A nationally recognized authority on early childhood literacy education will keynote the 2014 Helen Kelley Symposium for Excellence in Education at 3 to 5 p.m. Nov. 11 at the East Union’s Great Plains Room. The event is free and open to the public.
Elfreida “Freddy” Hiebert will discuss how early childhood educators can design early reading literacy programs to help overcome the influences of poverty in the acquisition of literacy skills.
The event is sponsored by the Department of Child, Youth and Family Studies in the College of Education and Human Sciences. It is funded through a generous gift from Richard and Helen Kelley through the University of Nebraska Foundation.
Registration is requested online, but is not required.
CEHS colleagues are studying the book “Closing the Opportunity Gap” by Prudence L. Carter and Kevin G. Welner and discussing how all departments in the college can address the widening gap that children of poverty face in accessing education in and out of school. Hiebert’s presentation will be a supplement to this college-wide discussion and would be appropriate for anyone interested in youth and children.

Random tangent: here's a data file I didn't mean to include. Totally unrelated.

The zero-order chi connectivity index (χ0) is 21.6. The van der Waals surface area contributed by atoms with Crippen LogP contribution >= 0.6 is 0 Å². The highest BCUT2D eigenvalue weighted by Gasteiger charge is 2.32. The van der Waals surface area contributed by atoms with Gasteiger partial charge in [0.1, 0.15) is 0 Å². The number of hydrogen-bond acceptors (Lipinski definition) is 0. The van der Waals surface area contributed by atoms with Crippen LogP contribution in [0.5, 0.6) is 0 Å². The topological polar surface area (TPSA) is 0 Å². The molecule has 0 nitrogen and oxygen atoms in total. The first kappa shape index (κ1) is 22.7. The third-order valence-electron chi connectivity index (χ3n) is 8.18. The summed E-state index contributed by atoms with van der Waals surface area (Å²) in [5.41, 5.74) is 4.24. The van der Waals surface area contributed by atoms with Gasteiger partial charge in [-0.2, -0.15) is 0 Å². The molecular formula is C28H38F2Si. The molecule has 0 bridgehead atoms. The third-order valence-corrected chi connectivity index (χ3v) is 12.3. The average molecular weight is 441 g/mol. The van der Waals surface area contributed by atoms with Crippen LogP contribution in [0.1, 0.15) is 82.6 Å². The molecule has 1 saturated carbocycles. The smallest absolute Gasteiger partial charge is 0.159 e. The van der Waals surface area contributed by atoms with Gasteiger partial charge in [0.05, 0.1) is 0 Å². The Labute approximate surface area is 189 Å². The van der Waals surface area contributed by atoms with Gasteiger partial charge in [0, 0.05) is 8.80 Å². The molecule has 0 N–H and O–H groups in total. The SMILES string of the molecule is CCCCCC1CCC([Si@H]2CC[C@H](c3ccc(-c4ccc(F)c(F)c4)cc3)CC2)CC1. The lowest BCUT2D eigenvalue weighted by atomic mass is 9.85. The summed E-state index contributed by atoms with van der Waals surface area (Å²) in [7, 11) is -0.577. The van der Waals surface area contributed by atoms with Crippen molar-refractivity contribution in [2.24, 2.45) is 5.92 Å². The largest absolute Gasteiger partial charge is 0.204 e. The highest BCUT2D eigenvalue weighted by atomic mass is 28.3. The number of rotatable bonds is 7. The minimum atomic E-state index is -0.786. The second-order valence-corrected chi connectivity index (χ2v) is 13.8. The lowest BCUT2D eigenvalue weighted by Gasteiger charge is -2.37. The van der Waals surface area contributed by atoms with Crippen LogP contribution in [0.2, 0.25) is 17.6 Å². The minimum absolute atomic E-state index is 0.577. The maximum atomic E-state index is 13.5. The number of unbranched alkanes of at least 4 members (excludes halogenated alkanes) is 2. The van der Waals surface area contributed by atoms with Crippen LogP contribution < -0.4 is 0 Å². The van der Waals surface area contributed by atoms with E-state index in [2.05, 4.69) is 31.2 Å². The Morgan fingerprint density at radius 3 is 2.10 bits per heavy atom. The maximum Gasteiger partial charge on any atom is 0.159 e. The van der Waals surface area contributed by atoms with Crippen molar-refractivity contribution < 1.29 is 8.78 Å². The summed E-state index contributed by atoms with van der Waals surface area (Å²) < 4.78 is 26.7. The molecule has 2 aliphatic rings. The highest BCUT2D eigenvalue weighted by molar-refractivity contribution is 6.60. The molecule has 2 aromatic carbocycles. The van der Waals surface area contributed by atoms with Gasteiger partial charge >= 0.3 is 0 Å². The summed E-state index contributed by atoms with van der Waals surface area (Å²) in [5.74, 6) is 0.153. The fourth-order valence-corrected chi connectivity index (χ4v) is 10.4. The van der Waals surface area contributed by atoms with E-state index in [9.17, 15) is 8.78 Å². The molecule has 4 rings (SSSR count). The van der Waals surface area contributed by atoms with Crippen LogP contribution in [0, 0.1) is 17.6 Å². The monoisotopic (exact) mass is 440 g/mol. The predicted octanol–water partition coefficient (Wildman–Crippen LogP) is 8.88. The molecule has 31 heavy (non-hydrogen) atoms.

“Dr. Hibert’s talk will be engaging and stimulating, regardless of attendees’ field or discipline, and it will help us continue our conversations about the complexity of the opportunity gap and how we are making a difference,” said Richard Bischoff, chair of the department.
Hiebert has a long career as a literacy educator, first as a teacher’s aide and teacher of primary-level students in California and, subsequently, as a teacher educator and researcher at the universities of Kentucky, Colorado-Boulder, Michigan and California-Berkeley. Her research, which addresses how fluency, vocabulary, and knowledge can be fostered through appropriate texts, has been published in numerous scholarly journals and books. Through documents such as “Becoming a Nation of Readers” and “Every Child a Reader,” she has contributed to making research accessible to educators. Hiebert’s contributions to research and practice have been recognized through awards such as the 2013 American Educational Research Association’s Research to Practice award.